Video calls, best practice

First published in 2020

Today we aim to settle a very important issue which we’ve all been challenged by over the past 6 months, video during conference calls: yes or no?

The arguments for

  • 55% of all human communication is through body language(1). Having your camera on mimics as much as possible the experience of an in-person meeting and reduces the chances of miscommunication
  • When sitting at your desk for meetings, the temptation to get on with other tasks during a call can sometimes be too great. Having your camera on minimise this temptation and let’s the presenter know you have their full attention
  • For team members with Hearing Loss, video can be a useful tool to enable them to interpret the message being conveyed, particularly if there is poor audio connection
  • There can also be significant benefits of ‘putting a face to a name’. It can help with memory recall, increase motivation(2), and help new joiners to a company feel part of a community

The arguments against

  • Zoom fatigue is the newly coined term being used to describe the tiredness, anxiety, or worry resulting from overusing virtual platforms(3). Psychologists are still debating the exact cause of the fatigue, having cited the audio delay, inability to maintain eye contact or unnatural proximity to peoples’ faces as possible explanations
  • Then there is the increased anxiety that comes with letting your work colleagues into your home. Very few are fortunate enough to have a dedicated home-office to contain their professional space, and many young people have no other option than working from their bedrooms. In addition, juggling a home full of housemates, children, pets can create large amounts of stress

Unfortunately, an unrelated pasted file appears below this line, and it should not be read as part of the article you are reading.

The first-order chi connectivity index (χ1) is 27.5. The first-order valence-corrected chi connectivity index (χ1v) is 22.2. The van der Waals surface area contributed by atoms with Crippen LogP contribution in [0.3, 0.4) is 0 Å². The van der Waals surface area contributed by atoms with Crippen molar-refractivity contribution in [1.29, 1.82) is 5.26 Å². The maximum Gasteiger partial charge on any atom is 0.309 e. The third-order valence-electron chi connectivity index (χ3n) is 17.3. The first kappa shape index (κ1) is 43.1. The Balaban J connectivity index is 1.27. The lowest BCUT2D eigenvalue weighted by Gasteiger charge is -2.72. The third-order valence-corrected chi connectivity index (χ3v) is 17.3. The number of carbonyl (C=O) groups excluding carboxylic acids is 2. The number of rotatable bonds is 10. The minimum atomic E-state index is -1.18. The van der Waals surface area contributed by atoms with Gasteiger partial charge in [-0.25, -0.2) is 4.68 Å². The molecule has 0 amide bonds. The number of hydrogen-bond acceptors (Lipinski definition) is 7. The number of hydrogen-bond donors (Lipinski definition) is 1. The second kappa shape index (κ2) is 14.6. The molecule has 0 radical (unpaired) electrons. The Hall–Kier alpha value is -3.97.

• One of the solutions cited for this is the use of a virtual background, however this can cause serious issues for colleagues with disabilities. Those with cognitive processing and hyper- or hypo- sensitivity to sensory inputs may find the unnatural appearance of these backgrounds irritating or painful
  • Furthermore the difference in audio volume, lighting and background distractions across multiple participants can have a significant impact on those with disabilities(4)
  • Given the already challenging nature of remote working it may be beneficial to allow individuals to focus on other tasks during a meeting, such as the processing of information or taking notes, to ensure the time of the call is as productive as possible

The result

  • Before setting up a video conference, consider whether this is the best method of communication – sometime a simple telephone call will allow the same conversation without some of the draining impacts
  • In calendar invites and at the start of each video call, outline the expectations in relation to camera use. We recommend that having your camera on should always be optional for all attendees
  • Make sure you have understood the adjustments required by your team in relation to video calls. Examples may relate to using video, virtual backgrounds, use of the chat function, taking notes and implementing procedures around the start and end of calls
  • Make sure calls start and end on time to avoid causing unnecessary anxiety
  • Allow people to stand or move around during video calls; this can help release energy and allow people to focus on the content of conversation



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